Islamization of France

Great section here, it's rather long, but well explained:

Hundreds of thousands of Muslim families, from North Africa, the Middle East and black Africa - whose religion, aspirations and mores are radically different from ours - now live on our soil. Their birth rate is higher than that of European families. What is the consequence? Within 30 years the population of Islamist culture could be in the majority among those 40 years old or younger. "In France, we will have between 6 and 8 million Arabs by the years 2005 - 2010," said Edgar Pisani, honorary president of the Arab World Institute. We have been duly warned: this is a radical transformation (political, economic, cultural and social) of our society.

This mutation is in progress at the very moment when, to use Toynbee's expression, "an external proletariat" is forming on the southern and western shores of the Mediterranean Sea. This army of reservists came about as a result of the birth rate of these peoples, and the absence of an economic policy capable of guaranteeing them a decent life in their homeland. In front of them lie France, Italy, Spain and Germany, lands of mirage, highly developed, with guaranteed employment, free social protection and education. Who could resist the call of this "promised land"?

At the same time, all over the world, roused by immense hopes, Islam is enjoying an unprecedented revival. It is awakening after a long night. It has renewed vigor, pugnacity and ambitions. From Morocco to Indonesia, from the Muslim States of Central Asia to black Africa, more than one billion two hundred million men - young compared to the aging populations of Europe - constitute a "community" (Umma).

It is transnational, motivated by spiritual aspirations, material demands and political ambitions, and (here and there) financed by revenue from oil.

From HERE.


Snake Oil Baron said…
The Middle East and North Africa (MENA) still have higher birth rates but but these are falling. Their economies are primitive but are developing. Black Africans include many Christians and as the sub-Saharan populations continue to swell while MENA growth slows they are finding many black Christians entering traditional European immigrant communities (low rent, near certain industries like garment and import businesses) and even stopping in North Africa as a second best option to Europe.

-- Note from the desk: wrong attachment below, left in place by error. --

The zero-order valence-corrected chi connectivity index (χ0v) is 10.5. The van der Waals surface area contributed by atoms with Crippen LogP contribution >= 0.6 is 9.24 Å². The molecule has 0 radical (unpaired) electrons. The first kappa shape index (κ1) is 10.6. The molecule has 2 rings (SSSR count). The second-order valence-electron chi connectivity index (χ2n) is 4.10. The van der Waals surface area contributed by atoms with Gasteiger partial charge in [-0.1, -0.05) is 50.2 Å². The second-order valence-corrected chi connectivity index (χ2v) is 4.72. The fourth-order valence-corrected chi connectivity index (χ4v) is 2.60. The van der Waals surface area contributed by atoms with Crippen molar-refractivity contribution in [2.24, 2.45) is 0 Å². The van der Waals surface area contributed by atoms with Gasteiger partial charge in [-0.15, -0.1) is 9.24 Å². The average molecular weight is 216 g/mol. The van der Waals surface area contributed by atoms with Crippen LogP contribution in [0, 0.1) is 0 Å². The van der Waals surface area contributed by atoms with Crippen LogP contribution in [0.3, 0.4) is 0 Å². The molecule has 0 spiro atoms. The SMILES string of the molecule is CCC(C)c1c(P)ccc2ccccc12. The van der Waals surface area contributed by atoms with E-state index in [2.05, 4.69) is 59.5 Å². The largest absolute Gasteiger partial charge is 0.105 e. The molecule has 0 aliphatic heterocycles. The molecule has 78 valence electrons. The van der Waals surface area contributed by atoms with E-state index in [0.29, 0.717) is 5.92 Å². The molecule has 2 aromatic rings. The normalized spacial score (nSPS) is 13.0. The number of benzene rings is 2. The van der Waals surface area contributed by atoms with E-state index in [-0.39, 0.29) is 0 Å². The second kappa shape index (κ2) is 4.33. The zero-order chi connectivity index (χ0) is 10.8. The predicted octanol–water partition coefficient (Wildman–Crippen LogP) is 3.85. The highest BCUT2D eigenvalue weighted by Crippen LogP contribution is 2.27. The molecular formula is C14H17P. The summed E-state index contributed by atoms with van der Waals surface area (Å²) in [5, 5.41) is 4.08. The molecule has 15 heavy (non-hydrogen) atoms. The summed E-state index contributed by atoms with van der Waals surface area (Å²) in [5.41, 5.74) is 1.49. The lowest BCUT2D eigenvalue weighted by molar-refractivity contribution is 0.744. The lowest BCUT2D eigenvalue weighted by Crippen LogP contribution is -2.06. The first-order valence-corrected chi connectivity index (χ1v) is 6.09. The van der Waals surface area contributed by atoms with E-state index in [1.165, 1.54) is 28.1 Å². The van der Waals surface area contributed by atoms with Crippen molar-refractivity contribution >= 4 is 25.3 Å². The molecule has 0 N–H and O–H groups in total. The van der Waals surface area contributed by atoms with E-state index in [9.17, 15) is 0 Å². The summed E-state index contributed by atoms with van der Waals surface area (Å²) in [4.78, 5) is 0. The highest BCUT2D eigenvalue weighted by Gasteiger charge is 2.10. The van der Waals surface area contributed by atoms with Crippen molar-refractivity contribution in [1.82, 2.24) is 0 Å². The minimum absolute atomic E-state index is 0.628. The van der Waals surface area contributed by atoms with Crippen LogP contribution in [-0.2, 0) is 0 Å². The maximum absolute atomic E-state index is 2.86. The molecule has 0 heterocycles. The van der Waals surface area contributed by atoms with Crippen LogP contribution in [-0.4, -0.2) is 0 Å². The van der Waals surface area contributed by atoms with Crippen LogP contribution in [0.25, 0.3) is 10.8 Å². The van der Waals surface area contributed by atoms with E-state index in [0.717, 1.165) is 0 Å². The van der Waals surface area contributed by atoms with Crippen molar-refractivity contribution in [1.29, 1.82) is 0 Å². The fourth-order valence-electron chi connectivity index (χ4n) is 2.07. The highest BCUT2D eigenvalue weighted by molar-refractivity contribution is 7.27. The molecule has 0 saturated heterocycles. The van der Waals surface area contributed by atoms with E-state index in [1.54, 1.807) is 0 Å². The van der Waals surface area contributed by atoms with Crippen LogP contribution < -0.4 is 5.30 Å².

In other words, the employment rate would have to be continuously very high in Europe to continue to pull the young and mobile from the MENA regions. Other regions with falling populations like Central Asia which already have Muslim populations like Kazakhstan and Uzbekistan and Russia will attract MENA youth and if the Gulf states decide that they have too many foreigners from Asia (especially non Muslims) working in their nations they may decide that they want to try to attract more Arabic speaking Muslims from the neighboring MENA region as guest workers instead of Hindus Buddhists and Christians.

Even as fertility rates in the MENA region fall, so to do the rates of European Muslim immigrants. And the apostate rate (both to Christianity and secular views) seems to me to be far higher than is understood. Self-identified Muslims seem to comprise a much lower percentage of the European population than do statistical Muslims. When I see videos documenting the vast presence of Muslims in European cities by showing the overflowing mosques I often note that the average age seems to be between 50 and 150 years old. The odd youth or child is in tow but it is certainly not a young crowd.

Native European fertility rates have shown some increase lately and are certainly not set in stone. Frankly I don't see Islam's future as all that bright in the world as a whole or in Europe specifically.
Abu Daoud said…
Dear Snake Oil Baron:

I really enjoyed your comment. I am especially curious about this remark:

>>Even as fertility rates in the MENA region fall, so to do the rates of European Muslim immigrants. And the apostate rate (both to Christianity and secular views) seems to me to be far higher than is understood.

What is your basis for saying this? I am aware of the growth of Christianity in Sub-Saharan Africa, and how many of those Christians are emigrating to the West. But what is your basis for saying that the apostasy rate is much higher than is commonly thought?

I mean, I am something of a specialist in the area of Muslim conversion and my information (which, yes, is hard to come by, but is there) is that the numbers are growing, but still very low--certainly lower than the number of new Muslims on any given day (a new child or a convert--both count).
tanya said…
Have to say I fear this - not that those people are unworthy or their culture unworthy, but don't want to see our culture and our values disappear from the face of the earth. diversity is key!
Abu Daoud said…
Hey Tanya,

Still waiting to hear from you on the topic of Catholicism in France...

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